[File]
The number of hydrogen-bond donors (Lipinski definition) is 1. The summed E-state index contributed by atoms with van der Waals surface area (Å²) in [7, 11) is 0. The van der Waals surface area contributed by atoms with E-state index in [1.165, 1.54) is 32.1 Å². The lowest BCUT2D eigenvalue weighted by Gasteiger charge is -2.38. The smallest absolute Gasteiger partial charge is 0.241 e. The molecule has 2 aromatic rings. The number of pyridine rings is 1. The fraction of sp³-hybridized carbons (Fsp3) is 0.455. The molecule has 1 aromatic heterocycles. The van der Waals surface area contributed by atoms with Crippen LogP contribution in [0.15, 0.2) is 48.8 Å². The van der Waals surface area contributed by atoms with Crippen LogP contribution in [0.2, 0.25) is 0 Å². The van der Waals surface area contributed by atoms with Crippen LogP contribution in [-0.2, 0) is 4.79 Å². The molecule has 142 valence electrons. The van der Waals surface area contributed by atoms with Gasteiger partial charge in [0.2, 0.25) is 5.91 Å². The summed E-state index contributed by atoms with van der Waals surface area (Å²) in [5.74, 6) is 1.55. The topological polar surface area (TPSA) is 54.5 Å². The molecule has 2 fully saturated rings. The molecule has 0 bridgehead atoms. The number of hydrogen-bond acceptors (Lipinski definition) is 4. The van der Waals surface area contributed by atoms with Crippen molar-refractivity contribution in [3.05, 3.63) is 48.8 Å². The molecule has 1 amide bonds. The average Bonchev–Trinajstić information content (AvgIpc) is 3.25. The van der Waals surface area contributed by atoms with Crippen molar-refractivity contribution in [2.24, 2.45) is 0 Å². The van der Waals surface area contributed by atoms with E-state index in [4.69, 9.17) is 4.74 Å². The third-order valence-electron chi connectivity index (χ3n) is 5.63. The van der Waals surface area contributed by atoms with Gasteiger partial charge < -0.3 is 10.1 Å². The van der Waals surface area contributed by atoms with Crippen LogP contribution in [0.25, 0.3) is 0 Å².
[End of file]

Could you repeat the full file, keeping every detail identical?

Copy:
The number of hydrogen-bond donors (Lipinski definition) is 1. The summed E-state index contributed by atoms with van der Waals surface area (Å²) in [7, 11) is 0. The van der Waals surface area contributed by atoms with E-state index in [1.165, 1.54) is 32.1 Å². The lowest BCUT2D eigenvalue weighted by Gasteiger charge is -2.38. The smallest absolute Gasteiger partial charge is 0.241 e. The molecule has 2 aromatic rings. The number of pyridine rings is 1. The fraction of sp³-hybridized carbons (Fsp3) is 0.455. The molecule has 1 aromatic heterocycles. The van der Waals surface area contributed by atoms with Crippen LogP contribution in [0.15, 0.2) is 48.8 Å². The van der Waals surface area contributed by atoms with Crippen LogP contribution in [0.2, 0.25) is 0 Å². The van der Waals surface area contributed by atoms with Crippen LogP contribution in [-0.2, 0) is 4.79 Å². The molecule has 142 valence electrons. The van der Waals surface area contributed by atoms with Gasteiger partial charge in [0.2, 0.25) is 5.91 Å². The summed E-state index contributed by atoms with van der Waals surface area (Å²) in [5.74, 6) is 1.55. The topological polar surface area (TPSA) is 54.5 Å². The molecule has 2 fully saturated rings. The molecule has 0 bridgehead atoms. The number of hydrogen-bond acceptors (Lipinski definition) is 4. The van der Waals surface area contributed by atoms with Crippen molar-refractivity contribution in [3.05, 3.63) is 48.8 Å². The molecule has 1 amide bonds. The average Bonchev–Trinajstić information content (AvgIpc) is 3.25. The van der Waals surface area contributed by atoms with Crippen molar-refractivity contribution in [2.24, 2.45) is 0 Å². The van der Waals surface area contributed by atoms with E-state index in [4.69, 9.17) is 4.74 Å². The third-order valence-electron chi connectivity index (χ3n) is 5.63. The van der Waals surface area contributed by atoms with Gasteiger partial charge < -0.3 is 10.1 Å². The van der Waals surface area contributed by atoms with Crippen LogP contribution in [0.25, 0.3) is 0 Å².